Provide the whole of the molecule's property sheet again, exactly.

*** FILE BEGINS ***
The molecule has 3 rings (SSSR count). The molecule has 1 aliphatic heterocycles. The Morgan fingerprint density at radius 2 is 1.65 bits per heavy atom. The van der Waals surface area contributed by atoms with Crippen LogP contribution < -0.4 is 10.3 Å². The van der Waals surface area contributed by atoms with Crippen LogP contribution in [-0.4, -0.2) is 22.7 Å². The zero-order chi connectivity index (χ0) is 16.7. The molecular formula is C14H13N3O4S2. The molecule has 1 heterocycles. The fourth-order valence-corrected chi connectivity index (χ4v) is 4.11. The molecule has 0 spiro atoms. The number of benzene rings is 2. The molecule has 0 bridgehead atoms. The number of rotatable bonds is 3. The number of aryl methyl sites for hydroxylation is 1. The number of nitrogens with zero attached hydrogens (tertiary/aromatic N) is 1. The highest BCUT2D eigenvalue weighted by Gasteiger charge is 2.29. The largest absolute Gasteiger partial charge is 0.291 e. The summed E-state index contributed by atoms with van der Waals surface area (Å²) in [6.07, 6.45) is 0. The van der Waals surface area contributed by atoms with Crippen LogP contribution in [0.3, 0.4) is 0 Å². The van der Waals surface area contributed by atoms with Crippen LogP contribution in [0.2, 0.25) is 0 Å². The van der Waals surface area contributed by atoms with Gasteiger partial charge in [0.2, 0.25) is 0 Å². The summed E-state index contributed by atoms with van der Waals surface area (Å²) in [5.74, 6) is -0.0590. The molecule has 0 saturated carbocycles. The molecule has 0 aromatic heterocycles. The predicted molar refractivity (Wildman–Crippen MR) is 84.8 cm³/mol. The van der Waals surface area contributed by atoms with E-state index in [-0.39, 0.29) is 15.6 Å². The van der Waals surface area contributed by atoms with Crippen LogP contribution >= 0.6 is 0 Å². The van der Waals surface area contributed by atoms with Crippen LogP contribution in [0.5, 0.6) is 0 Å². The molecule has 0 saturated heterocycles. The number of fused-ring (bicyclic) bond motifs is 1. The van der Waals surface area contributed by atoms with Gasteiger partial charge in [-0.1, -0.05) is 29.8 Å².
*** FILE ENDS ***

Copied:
The molecule has 3 rings (SSSR count). The molecule has 1 aliphatic heterocycles. The Morgan fingerprint density at radius 2 is 1.65 bits per heavy atom. The van der Waals surface area contributed by atoms with Crippen LogP contribution < -0.4 is 10.3 Å². The van der Waals surface area contributed by atoms with Crippen LogP contribution in [-0.4, -0.2) is 22.7 Å². The zero-order chi connectivity index (χ0) is 16.7. The molecular formula is C14H13N3O4S2. The molecule has 1 heterocycles. The fourth-order valence-corrected chi connectivity index (χ4v) is 4.11. The molecule has 0 spiro atoms. The number of benzene rings is 2. The molecule has 0 bridgehead atoms. The number of rotatable bonds is 3. The number of aryl methyl sites for hydroxylation is 1. The number of nitrogens with zero attached hydrogens (tertiary/aromatic N) is 1. The highest BCUT2D eigenvalue weighted by Gasteiger charge is 2.29. The largest absolute Gasteiger partial charge is 0.291 e. The summed E-state index contributed by atoms with van der Waals surface area (Å²) in [6.07, 6.45) is 0. The van der Waals surface area contributed by atoms with Crippen LogP contribution in [0.3, 0.4) is 0 Å². The van der Waals surface area contributed by atoms with Crippen LogP contribution in [0.2, 0.25) is 0 Å². The van der Waals surface area contributed by atoms with Gasteiger partial charge in [0.2, 0.25) is 0 Å². The summed E-state index contributed by atoms with van der Waals surface area (Å²) in [5.74, 6) is -0.0590. The molecule has 0 saturated carbocycles. The molecule has 0 aromatic heterocycles. The predicted molar refractivity (Wildman–Crippen MR) is 84.8 cm³/mol. The van der Waals surface area contributed by atoms with E-state index in [-0.39, 0.29) is 15.6 Å². The van der Waals surface area contributed by atoms with Crippen LogP contribution >= 0.6 is 0 Å². The van der Waals surface area contributed by atoms with Crippen LogP contribution in [0.5, 0.6) is 0 Å². The molecule has 0 saturated heterocycles. The number of fused-ring (bicyclic) bond motifs is 1. The van der Waals surface area contributed by atoms with Gasteiger partial charge in [-0.1, -0.05) is 29.8 Å².